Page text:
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ABSTRACT: Abstract The large surface area for gas exchange makes the respiratory system particularly susceptible to oxidative stress-mediated injury. Both endogenous and exogenous pro-oxidants (e.g. cigarette smoke) trigger activation of leukocytes and host defenses. These mechanisms interact in a ìmultilevel cycleî responsible for the control of the oxidant/antioxidant homeostasis. Several studies have demonstrated the presence of increased oxidative stress and decreased antioxidants (e.g. reduced glutathione [GSH]) in subjects with chronic obstructive pulmonary disease (COPD), but the contribution of oxidative stress to the pathophysiology of COPD is generally only minimally discussed. The aim of this review was to provide a comprehensive overview of the role of oxidative stress in the pathogenesis of respiratory diseases, particularly COPD, and to examine the available clinical and experimental evidence on the use of the antioxidant N-acetylcysteine (NAC), a precursor of GSH, as an adjunct to standard therapy for the treatment of COPD. The proposed concept of ìmultilevel cycleî helps understand the relationship between respiratory diseases and oxidative stress, thus clarifying the rationale for using NAC in COPD. Until recently, antioxidant drugs such as NAC have been regarded only as mucolytic agents. Nevertheless, several clinical trials indicate that NAC may reduce the rate of COPD exacerbations and improve small airways function. The most plausible explanation for the beneficial effects observed in patients with COPD treated with NAC lies in the mucolytic and antioxidant effects of this drug. Modulation of bronchial inflammation by NAC may further account for these favorable clinical results.COPD Journal of Chronic Obstructive Pulmonary Disease 04/2014; · 2.73 Impact Factor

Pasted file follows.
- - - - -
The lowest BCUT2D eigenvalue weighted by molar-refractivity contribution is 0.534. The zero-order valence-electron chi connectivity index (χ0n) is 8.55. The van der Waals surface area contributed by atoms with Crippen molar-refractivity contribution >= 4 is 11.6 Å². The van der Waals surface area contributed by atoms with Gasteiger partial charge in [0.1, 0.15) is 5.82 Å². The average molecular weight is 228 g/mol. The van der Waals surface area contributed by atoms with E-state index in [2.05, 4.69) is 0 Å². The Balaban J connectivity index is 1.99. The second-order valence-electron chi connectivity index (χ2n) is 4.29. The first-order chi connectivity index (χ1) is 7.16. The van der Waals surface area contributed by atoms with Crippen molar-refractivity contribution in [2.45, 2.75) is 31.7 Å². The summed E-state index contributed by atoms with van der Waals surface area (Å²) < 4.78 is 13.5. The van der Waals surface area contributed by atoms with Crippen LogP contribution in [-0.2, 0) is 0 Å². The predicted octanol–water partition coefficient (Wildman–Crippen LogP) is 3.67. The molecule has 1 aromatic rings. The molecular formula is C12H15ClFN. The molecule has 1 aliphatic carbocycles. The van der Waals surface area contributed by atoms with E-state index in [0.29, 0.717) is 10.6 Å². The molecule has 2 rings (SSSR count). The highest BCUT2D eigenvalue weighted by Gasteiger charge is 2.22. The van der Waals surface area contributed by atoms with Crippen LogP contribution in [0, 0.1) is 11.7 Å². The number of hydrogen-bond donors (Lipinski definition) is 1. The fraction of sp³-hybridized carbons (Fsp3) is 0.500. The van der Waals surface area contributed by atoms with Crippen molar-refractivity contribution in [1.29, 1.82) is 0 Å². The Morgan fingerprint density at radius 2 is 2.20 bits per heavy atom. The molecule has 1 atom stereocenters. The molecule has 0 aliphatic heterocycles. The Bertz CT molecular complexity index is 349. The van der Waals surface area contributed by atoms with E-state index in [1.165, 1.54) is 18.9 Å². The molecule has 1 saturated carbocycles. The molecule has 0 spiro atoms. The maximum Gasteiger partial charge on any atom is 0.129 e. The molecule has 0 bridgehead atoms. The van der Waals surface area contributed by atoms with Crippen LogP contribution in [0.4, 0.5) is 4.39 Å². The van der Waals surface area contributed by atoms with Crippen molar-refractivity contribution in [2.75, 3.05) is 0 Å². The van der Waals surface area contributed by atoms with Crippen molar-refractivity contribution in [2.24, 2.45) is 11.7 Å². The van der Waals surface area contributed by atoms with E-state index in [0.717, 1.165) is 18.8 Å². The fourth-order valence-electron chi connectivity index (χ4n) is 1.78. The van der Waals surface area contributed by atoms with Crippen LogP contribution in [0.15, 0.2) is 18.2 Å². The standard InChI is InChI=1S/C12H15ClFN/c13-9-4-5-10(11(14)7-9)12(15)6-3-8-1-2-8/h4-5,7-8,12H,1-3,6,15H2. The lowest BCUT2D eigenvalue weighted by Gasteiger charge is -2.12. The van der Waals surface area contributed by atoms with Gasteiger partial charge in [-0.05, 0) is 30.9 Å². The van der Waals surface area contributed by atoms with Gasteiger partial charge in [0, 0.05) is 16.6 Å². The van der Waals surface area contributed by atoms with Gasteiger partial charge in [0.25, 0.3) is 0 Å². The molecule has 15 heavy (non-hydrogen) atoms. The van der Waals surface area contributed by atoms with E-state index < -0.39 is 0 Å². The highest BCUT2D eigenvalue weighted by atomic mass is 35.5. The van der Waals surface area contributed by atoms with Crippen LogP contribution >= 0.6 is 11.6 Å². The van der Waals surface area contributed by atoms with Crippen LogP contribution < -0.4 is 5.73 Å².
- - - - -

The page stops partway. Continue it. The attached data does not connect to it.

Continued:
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ABSTRACT: Respiratory epithelium integrity impairment caused by intensive exercise may lead to exercise-induced bronchoconstriction. Clara cell protein (CC16) has anti-inflammatory properties and its serum level reflects changes in epithelium integrity and airway inflammation. This study aimed to investigate serum CC16 in elite athletes and to seek associations of CC16 with asthma or allergy, respiratory tract infections (RTIs) and immune response to respiratory pathogens. The study was performed in 203 Olympic athletes. Control groups comprised 53 healthy subjects and 49 mild allergic asthmatics. Serum levels of CC16 and IgG against respiratory viruses and Mycoplasma pneumoniae were assessed. Allergy questionnaire for athletes was used to determine symptoms and exercise pattern. Current versions of ARIA and GINA guidelines were used when diagnosing allergic rhinitis and asthma, respectively. Asthma was diagnosed in 13.3% athletes, of whom 55.6% had concomitant allergic rhinitis. Allergic rhinitis without asthma was diagnosed in 14.8% of athletes. Mean CC16 concentration was significantly lower in athletes versus healthy controls and mild asthmatics. Athletes reporting frequent RTIs had significantly lower serum CC16 and the risk of frequent RTIs was more than 2-fold higher in athletes with low serum CC16 (defined as equal to or less than 4.99 ng/ml) . Athletes had significantly higher anti-adenovirus IgG than healthy controls while only non-atopic athletes had anti-parainfluenza virus IgG significantly lower than controls. In all athletes weak correlation of serum CC16 and anti-parainfluenza virus IgG was present (R = 0.20, p < 0.01). In atopic athletes a weak positive correlations of CC16 with IgG specific for respiratory syncytial virus (R = 0.29, p = 0.009), parainfluenza virus (R = 0.31, p = 0.01) and adenovirus (R = 0.27, p = 0.02) were seen as well. Regular high-load exercise is associated with decrease in serum CC16 levels. Athletes with decreased CC16 are more susceptible to respiratory infections. Atopy may be an additional factor modifying susceptibility to infections in subjects performing regular high-load exercise.Respiratory research 04/2014; 15(1):45. · 3.38 Impact Factor